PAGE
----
Original U.S. Model 1892 2nd Infantry Regiment New York Guard Officer’s Dress Summer White Pith Helmet

Item Description

Original Item: One Only Available. Much like our European cousins in the 1880s, the U.S. Army started to adopt spiked pith helmets, often in white, with all brass mounts and occasionally plumes. These saw active service in the Spanish American War of 1898 especially in the tropical climate in Cuba. While often referred to as "pith helmets" in the broad sense, it was made from cork, like many European variants, such as the Wolseley pattern used by the British.

This helmet dates to the 1880s, and it really is quite striking. This is not the type of helmet that was worn in the field, but instead one intended for use with the "dress" uniform for ceremonial occasions. It is beautifully made from cork covered with brown fabric, without any maker marks visible. The green lining on the brim is mostly detached and missing.

The Helmet plate displays the New York Guard Seal helmet plate; an Eagle perched atop a shield, wings spread, the number 2 in front and a flag below marked Excelsior. The plate is in excellent condition. There are no cockades present on the sides, nor is there any evidence of them being present.

The overall condition of the helmet is fantastic given its age. There is staining present on the exterior, which is expected on a white cloth covered item, there are also a few moth nips present exposing the cork. There is no size label present but it is approximately 6 ⅞.

Very nice, great condition for age, ready to display.

2nd Regiment Infantry New York Volunteers Spanish-American War
The 2nd Infantry Regiment was one of twelve New York State National Guard infantry regiments that were federalized for service in the Spanish-American War. The 2nd Regiment was created using components from the old 3rd Brigade of the New York National Guard. To create the 2nd Regiment, the 14th, 15th, and 16th Battalions of the 3rd Brigade were merged into one unit and put under the command of Colonel E.E. Hardin, formerly a captain of the 7th U.S. Infantry who had been promoted to Colonel of volunteers. The 13th Battalion fielded Companies A, B, C, and D, all of which were recruited from Troy except Company B, which was formed in Cohoes. Companies E, F, G, and H were provided by the 15th Battalion, and drew their membership from Schenectady (in the case of both companies E and F), Mohawk, and Amsterdam. Companies I, K, L, and M were drawn from the 14th Battalion and were recruited in Whitehall, Glens Falls, Saratoga Springs, and Hoosick Falls respectively. On May 17th, 1898 the entire regiment was mustered in and the new unit was designated the “2nd Regiment Infantry, New York Vols.”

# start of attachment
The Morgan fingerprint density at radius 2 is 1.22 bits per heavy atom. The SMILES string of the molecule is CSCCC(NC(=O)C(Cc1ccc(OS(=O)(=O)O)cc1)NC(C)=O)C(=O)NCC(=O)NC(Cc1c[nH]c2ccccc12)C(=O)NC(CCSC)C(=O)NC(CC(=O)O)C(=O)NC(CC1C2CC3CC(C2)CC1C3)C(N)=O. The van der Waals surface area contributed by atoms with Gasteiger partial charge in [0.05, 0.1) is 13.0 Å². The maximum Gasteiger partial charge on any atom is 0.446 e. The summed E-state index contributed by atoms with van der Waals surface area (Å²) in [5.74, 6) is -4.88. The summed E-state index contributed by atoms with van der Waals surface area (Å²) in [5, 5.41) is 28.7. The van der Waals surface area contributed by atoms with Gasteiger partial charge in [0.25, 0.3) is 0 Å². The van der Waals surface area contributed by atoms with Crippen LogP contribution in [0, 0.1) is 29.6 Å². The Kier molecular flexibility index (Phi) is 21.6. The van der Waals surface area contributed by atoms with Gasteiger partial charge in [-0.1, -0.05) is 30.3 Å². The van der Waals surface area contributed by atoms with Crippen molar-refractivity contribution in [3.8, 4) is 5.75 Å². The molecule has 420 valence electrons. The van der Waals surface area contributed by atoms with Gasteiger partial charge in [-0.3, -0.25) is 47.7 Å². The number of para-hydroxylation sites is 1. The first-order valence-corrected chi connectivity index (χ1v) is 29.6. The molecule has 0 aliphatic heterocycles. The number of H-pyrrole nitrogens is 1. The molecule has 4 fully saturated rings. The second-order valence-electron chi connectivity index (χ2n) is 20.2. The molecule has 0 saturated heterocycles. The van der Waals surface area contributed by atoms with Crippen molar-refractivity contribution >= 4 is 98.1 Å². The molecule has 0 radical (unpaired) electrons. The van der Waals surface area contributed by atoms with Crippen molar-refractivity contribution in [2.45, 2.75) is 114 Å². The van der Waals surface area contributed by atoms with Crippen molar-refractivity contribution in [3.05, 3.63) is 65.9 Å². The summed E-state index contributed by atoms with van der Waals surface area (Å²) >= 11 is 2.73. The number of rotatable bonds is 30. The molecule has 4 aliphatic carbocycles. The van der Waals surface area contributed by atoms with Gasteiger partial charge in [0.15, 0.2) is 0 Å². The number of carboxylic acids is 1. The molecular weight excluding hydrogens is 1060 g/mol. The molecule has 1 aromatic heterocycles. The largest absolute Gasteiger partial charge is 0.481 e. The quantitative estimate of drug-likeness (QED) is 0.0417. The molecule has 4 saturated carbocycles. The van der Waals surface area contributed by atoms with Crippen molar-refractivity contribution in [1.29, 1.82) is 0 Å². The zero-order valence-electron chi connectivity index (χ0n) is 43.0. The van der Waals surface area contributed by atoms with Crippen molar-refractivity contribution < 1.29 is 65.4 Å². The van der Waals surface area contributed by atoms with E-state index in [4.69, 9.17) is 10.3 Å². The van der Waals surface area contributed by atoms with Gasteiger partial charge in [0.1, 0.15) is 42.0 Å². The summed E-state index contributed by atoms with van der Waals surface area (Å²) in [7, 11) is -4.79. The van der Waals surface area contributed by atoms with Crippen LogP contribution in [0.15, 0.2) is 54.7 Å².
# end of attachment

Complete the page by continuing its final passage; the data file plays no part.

Following its federalization the 2nd Regiment was ordered to Chickamauga, TN where it was brigaded with the 5th Maryland and the 2nd Nebraska and attached to the First Division of the First Army Corp. On June 1st the regiment broke camp and departed via rail to Tampa, FL. The regiment began arriving in Florida in pieces on the 3rd of June, and immediately took up quarters in Fort Brooke on Hillsborough Bay. During its stay the 1st Regiment, District of Columbia replaced the 2nd Nebraska and the brigade itself was shifted to the Third Division of the Fourth Army Corp. The 2nd Regiment was supposed to join the U.S. forces in Cuba, but was kept in state because of an initial lack of transport ships and then because of an outbreak of Typhoid among the soldiers already serving in Cuba. On August 21st the regiment was relieved from duty with the Fourth Corp. and sent to a camp at Sand Lake, ten miles away from Troy, NY. The 2nd Regiment spent a little over a month at Sand Lake, during which time the unit was mustered out by companies. On November 1st, 1898 Company H was mustered out of federal service, completing the process. During its time in federal service the 2nd Regiment lost 32 men, all to disease.

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